LABUAN BAJO, INDIA – Southeast Asian leaders criticized an armed attack on an aid convoy for displaced persons in Myanmar, urging for an immediate cessation of violence and compliance by the military administration with a peace plan on Wednesday.
Leaders of the Association of Southeast Asian Nations began a two-day summit in the scenic harbor town of Labuan Bajo in southern Indonesia. President Joko Widodo, who hosted them, urged for unity in the face of global economic headwinds and major-power rivalries roiling the region.
The 10-nation union is also under pressure to address the issue in member country Myanmar.
Over the weekend, unidentified men armed with pistols opened fire on a truck transporting Indonesian and Singaporean ambassadors providing help to displaced people in Myanmar’s eastern Shan state. According to state-run television MRTV, a security unit with the convoy returned fire, and a vehicle was damaged, but no one in the convoy was hurt.
After a lengthy evaluation, Indonesia, which serves as ASEAN’s chair this year, arranged for the relief to be sent.
“We condemned the attack and emphasized that those responsible must be held accountable,” ASEAN leaders said in a joint statement Wednesday.
For the second year in a row, Myanmar’s senior general was not invited to the summit. He and his army deposed the democratic government of Aung San Suu Kyi in a power grab that devolved into civil strife in what has been ASEAN’s gravest crisis since its creation in 1967.
ASEAN leaders stated that they are “deeply concerned with the ongoing violence in Myanmar and have urged the immediate cessation of all forms of violence and the use of force in order to create a conducive environment for the safe and timely delivery of humanitarian assistance and inclusive national dialogues.”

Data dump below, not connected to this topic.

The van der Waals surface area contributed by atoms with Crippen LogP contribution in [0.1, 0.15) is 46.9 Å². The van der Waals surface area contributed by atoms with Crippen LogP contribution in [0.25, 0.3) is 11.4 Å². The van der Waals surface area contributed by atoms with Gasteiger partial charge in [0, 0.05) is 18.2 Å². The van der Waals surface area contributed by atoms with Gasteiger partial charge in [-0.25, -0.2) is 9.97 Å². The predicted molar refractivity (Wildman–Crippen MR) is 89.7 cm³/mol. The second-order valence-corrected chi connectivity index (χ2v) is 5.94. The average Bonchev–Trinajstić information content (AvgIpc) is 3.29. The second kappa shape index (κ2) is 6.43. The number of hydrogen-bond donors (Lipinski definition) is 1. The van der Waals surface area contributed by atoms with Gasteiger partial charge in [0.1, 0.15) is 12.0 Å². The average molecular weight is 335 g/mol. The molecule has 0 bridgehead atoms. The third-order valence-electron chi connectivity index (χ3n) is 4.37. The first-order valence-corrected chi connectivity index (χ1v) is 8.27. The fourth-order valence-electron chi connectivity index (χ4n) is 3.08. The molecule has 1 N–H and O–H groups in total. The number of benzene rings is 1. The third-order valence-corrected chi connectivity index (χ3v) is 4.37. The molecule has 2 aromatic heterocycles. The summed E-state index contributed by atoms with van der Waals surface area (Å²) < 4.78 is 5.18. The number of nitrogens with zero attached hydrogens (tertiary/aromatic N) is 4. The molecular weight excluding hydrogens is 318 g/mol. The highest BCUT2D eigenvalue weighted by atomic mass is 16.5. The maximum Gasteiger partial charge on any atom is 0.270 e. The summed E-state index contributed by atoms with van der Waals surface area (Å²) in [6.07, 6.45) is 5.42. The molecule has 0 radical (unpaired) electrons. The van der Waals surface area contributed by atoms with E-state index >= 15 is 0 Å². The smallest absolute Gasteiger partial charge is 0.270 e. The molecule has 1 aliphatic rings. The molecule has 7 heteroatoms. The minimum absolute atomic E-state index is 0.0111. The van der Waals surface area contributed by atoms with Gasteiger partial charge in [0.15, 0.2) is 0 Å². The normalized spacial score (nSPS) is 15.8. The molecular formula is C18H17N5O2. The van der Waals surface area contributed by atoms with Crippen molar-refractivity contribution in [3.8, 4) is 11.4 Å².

In another Myanmar-related worry, Indonesian officials claimed Sunday that 20 of its nationals who had been trafficked into Myanmar and forced to execute cyber frauds had been liberated and taken to the Thai border over the weekend. During the conference, ASEAN leaders planned to issue a joint statement expressing their worry about such human trafficking schemes, a draft copy of which was obtained by The Associated Press.
According to the Assistance Association for Political Prisoners, which maintains track of casualties and arrests tied to the military government’s persecution, more than 3,450 civilians have been slain by security forces since the military gained power in Myanmar. Thousands more remain imprisoned.
According to witnesses, military attacks in April killed up to 100 people, including many children, who were attending a ceremony by opponents of army authority. Human Rights Watch condemned the strike on Tuesday as a “apparent war crime.”
Since taking over as ASEAN’s rotating head, Indonesia has toned down its harsh condemnation of Myanmar’s military. Foreign Minister Retno Marsudi said her country is using “a non-megaphone diplomacy approach” to encourage discussion and eliminate bloodshed, which are goals of a five-point peace plan Southeast Asian countries reached with Myanmar’s top general in 2021.
After the military seized power, ASEAN leaders stopped admitting Myanmar’s top general to their summits, instead allowing only non-political officials. Myanmar’s military rulers have objected to the decision, claiming it violates the bloc’s non-interference principle.
Widodo is to deliver a post-summit declaration on behalf of the ASEAN leaders, renewing a plea for moderation in the disputed South China Sea, echoing wording used in past ASEAN statements.
“Concerns were expressed by some ASEAN member states about land reclamations, activities, and serious incidents in the area, including damage to the marine environment, which has eroded trust and confidence, increased tensions, and may undermine peace, security, and stability in the region,” according to a draft of the communique obtained by the AP.
The leaders will also express concern about the exploitation of Southeast Asian laborers forced to perform online crypto currency fraud.